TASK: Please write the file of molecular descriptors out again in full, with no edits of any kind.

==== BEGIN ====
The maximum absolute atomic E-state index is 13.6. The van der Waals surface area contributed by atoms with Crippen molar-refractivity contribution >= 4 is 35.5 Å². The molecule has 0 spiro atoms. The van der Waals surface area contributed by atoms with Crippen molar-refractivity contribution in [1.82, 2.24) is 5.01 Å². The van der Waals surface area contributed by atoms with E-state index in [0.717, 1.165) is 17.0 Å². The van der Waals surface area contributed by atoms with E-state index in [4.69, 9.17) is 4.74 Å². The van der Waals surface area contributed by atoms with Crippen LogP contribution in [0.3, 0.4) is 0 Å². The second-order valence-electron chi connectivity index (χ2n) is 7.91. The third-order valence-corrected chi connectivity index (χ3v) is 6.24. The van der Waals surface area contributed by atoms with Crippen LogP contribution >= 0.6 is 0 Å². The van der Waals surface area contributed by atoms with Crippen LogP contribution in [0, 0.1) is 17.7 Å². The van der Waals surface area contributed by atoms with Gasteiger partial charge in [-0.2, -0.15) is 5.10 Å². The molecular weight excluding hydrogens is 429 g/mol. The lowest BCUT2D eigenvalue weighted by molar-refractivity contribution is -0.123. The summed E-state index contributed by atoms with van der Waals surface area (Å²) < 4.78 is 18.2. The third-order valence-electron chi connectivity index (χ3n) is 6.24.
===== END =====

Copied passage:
The maximum absolute atomic E-state index is 13.6. The van der Waals surface area contributed by atoms with Crippen molar-refractivity contribution >= 4 is 35.5 Å². The molecule has 0 spiro atoms. The van der Waals surface area contributed by atoms with Crippen molar-refractivity contribution in [1.82, 2.24) is 5.01 Å². The van der Waals surface area contributed by atoms with E-state index in [0.717, 1.165) is 17.0 Å². The van der Waals surface area contributed by atoms with E-state index in [4.69, 9.17) is 4.74 Å². The van der Waals surface area contributed by atoms with Crippen LogP contribution in [0.3, 0.4) is 0 Å². The second-order valence-electron chi connectivity index (χ2n) is 7.91. The third-order valence-corrected chi connectivity index (χ3v) is 6.24. The van der Waals surface area contributed by atoms with Crippen LogP contribution >= 0.6 is 0 Å². The van der Waals surface area contributed by atoms with Crippen LogP contribution in [0, 0.1) is 17.7 Å². The van der Waals surface area contributed by atoms with Gasteiger partial charge in [-0.2, -0.15) is 5.10 Å². The molecular weight excluding hydrogens is 429 g/mol. The lowest BCUT2D eigenvalue weighted by molar-refractivity contribution is -0.123. The summed E-state index contributed by atoms with van der Waals surface area (Å²) < 4.78 is 18.2. The third-order valence-electron chi connectivity index (χ3n) is 6.24.